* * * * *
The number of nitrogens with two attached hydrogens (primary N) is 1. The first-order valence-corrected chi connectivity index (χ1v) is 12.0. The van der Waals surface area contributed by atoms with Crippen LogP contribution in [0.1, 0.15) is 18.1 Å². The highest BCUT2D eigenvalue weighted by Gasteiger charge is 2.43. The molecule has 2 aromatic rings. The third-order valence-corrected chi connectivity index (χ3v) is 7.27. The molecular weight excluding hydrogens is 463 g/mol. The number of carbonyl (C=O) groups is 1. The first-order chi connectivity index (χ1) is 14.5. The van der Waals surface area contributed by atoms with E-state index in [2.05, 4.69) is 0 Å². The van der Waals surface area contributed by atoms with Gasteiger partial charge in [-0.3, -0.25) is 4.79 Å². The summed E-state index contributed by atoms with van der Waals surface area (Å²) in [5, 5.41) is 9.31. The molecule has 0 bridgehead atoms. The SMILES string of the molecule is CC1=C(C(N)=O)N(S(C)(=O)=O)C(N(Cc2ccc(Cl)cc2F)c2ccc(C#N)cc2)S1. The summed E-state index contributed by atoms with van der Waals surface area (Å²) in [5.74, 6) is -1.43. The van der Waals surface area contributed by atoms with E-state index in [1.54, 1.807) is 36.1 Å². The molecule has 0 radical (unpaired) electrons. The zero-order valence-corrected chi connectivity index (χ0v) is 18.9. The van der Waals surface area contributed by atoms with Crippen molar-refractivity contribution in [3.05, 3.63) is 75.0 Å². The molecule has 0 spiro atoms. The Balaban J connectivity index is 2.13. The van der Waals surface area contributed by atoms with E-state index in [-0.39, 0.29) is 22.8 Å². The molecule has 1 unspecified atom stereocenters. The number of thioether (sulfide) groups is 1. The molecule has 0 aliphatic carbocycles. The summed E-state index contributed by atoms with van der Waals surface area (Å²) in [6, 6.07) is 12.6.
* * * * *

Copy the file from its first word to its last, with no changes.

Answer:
The number of nitrogens with two attached hydrogens (primary N) is 1. The first-order valence-corrected chi connectivity index (χ1v) is 12.0. The van der Waals surface area contributed by atoms with Crippen LogP contribution in [0.1, 0.15) is 18.1 Å². The highest BCUT2D eigenvalue weighted by Gasteiger charge is 2.43. The molecule has 2 aromatic rings. The third-order valence-corrected chi connectivity index (χ3v) is 7.27. The molecular weight excluding hydrogens is 463 g/mol. The number of carbonyl (C=O) groups is 1. The first-order chi connectivity index (χ1) is 14.5. The van der Waals surface area contributed by atoms with E-state index in [2.05, 4.69) is 0 Å². The van der Waals surface area contributed by atoms with Gasteiger partial charge in [-0.3, -0.25) is 4.79 Å². The summed E-state index contributed by atoms with van der Waals surface area (Å²) in [5, 5.41) is 9.31. The molecule has 0 bridgehead atoms. The SMILES string of the molecule is CC1=C(C(N)=O)N(S(C)(=O)=O)C(N(Cc2ccc(Cl)cc2F)c2ccc(C#N)cc2)S1. The summed E-state index contributed by atoms with van der Waals surface area (Å²) in [5.74, 6) is -1.43. The van der Waals surface area contributed by atoms with E-state index in [1.54, 1.807) is 36.1 Å². The molecule has 0 radical (unpaired) electrons. The zero-order valence-corrected chi connectivity index (χ0v) is 18.9. The van der Waals surface area contributed by atoms with Crippen molar-refractivity contribution in [3.05, 3.63) is 75.0 Å². The molecule has 0 spiro atoms. The Balaban J connectivity index is 2.13. The van der Waals surface area contributed by atoms with E-state index in [-0.39, 0.29) is 22.8 Å². The molecule has 1 unspecified atom stereocenters. The number of thioether (sulfide) groups is 1. The molecule has 0 aliphatic carbocycles. The summed E-state index contributed by atoms with van der Waals surface area (Å²) in [6, 6.07) is 12.6.